Mancala World
First Description: 2009
Cycles: One
Ranks: Two
Sowing: Single laps
Region: Ivory Coast

Goré is played by the Guro in the Ivory Coast. The Guro are renowned for their rich mask and sculpture traditions. The game's most unusual feature is that captured seeds can be traded for pits. The game was first described by Jordi Climent Tondo in 2009. He wrote that it is one of the funniest mancala games.


Goré is played on a board which has two rows each of four holes with with six stones (ayla or "cow") per hole. Each player controls one row.


Initial Position

On his turn a player empties one of his holes and distributes its contents, one by one, counterclockwise into the ensuing holes. The sowing ends after a single lap.

If the last stone falls into an opponent's hole making its contents two or four, these stones are captured.

If this hole is followed or preceded (both directions are valid) by an unbroken chain of holes, which also contain two or four counters, these are also taken. Captures must begin in the opponent's territory, but multiple captures may continue into the player's own territory.

The move ends after a capture.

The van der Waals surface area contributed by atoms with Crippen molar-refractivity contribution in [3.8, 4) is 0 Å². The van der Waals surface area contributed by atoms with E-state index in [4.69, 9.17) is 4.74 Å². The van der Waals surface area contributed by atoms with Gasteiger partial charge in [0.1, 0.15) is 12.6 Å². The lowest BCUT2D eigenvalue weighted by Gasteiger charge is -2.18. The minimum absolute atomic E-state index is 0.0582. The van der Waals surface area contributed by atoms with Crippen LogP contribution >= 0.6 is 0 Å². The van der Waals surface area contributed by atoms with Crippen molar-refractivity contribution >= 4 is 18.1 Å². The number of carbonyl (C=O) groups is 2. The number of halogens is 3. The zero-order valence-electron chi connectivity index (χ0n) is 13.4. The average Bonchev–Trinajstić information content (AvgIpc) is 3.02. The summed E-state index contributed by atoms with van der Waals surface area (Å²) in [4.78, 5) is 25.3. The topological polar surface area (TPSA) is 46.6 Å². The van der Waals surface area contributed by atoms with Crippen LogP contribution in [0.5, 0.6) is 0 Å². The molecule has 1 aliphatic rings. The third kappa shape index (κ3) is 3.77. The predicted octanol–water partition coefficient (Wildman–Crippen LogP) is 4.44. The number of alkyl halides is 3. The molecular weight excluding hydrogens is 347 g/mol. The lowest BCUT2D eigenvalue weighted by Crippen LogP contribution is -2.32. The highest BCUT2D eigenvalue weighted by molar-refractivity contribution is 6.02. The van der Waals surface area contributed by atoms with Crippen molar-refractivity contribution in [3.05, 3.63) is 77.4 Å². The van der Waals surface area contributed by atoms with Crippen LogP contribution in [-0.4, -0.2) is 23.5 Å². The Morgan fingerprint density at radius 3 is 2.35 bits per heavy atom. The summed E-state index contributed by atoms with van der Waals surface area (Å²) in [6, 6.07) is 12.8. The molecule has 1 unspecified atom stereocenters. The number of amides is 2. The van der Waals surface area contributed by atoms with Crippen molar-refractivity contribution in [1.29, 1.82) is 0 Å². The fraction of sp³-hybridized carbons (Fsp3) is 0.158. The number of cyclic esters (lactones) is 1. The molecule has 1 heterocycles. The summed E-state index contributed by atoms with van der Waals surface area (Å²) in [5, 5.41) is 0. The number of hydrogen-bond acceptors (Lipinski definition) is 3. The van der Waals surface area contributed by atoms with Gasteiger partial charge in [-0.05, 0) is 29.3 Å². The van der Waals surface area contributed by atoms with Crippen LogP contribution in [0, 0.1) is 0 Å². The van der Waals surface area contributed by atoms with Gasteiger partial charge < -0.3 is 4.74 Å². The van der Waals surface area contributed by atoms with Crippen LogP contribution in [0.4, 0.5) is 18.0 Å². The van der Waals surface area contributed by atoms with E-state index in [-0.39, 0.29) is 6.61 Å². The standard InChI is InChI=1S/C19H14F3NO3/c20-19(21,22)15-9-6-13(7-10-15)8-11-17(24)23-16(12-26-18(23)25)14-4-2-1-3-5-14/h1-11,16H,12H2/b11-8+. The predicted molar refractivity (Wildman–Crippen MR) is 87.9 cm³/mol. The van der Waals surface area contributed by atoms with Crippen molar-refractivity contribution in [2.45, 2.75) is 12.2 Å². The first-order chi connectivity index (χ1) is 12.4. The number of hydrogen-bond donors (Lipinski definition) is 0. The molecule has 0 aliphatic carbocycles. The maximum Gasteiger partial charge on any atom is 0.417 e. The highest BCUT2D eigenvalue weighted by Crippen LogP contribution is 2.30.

A player can offer his opponent to give him one, two or three of his holes (the player who offers them decides which ones). If his opponent accepts, these will become his opponent's territory, from which he can start a move. After that his opponent must put six seeds he had captured before in each hole he receives, adding them to the seeds that were already there.

A player can reject such an offer, but it is considered unfriendly and a victory achieved by rejecting such a trade would be called a "victory without glory".

If a player has nothing to move, he must pass until he can play again.

The game ends, when there are less than three stones in each hole.

The remaining stones are appropriated by the player who owns their holes.

The player who has captured most stones wins the game.

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© Ralf Gering
Under the CC by-sa 2.5 license.